Byline: Kimberly Pohl firstname.lastname@example.org
As students at Jane Addams Elementary School in Palatine settle in at the beginning of each day, pencils and notebooks won't be the only items on their desks.
For a 15-minute period before the start bell rings at 7:55 a.m., any of the 800 or so students can head to their classroom and eat a breakfast made up of skim milk, reduced-sugar cereal, juice and a whole-grain snack.
Breakfast in schools is nothing new. In the last 10 months alone, Palatine Township Elementary School District 15 has served more than 166,000 meals through the federal School Breakfast Program, according to the Illinois State Board of Education.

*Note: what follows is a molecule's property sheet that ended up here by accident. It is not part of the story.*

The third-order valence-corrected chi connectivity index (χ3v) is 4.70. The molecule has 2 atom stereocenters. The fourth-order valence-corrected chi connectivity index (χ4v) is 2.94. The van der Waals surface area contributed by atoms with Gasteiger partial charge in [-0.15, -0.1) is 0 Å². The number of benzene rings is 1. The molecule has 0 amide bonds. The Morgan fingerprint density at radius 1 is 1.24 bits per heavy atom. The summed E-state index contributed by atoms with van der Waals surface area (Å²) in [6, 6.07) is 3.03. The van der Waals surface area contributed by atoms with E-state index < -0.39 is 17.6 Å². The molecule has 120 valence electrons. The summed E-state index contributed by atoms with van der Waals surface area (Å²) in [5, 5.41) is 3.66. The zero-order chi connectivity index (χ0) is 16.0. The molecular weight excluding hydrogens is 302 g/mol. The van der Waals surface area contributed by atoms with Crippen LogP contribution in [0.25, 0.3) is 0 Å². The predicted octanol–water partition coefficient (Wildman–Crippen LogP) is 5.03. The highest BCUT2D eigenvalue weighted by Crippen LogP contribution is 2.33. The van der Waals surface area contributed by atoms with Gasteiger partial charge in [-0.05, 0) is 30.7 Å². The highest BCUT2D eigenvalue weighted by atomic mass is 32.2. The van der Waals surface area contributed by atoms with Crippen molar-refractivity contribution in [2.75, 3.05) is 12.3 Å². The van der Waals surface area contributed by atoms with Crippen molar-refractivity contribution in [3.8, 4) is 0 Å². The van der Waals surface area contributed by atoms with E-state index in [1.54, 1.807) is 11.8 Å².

But these particular meals won't cost students a dime, regardless of financial need.
"Kids don't learn on empty bellies," District 15 School Nutrition Services Director Bobbie Desprat said. "We want to start the day off on a positive foot."
Universal free breakfast, called Breakfast in the Classroom, is being tested in a growing number of schools in pilot programs using federal money. In Elgin Area School District U-46, for example, the Breakfast in the Classroom program was expanded this fall to 10 schools and 6,300 students.
District 15 officials saw Jane Addams as the natural choice for the pilot program.
For one, students there are accustomed to eating in their classrooms. The K-6 school has received fresh fruit and vegetable program grants in the past and students get fresh produce for a midmorning snack twice a week. …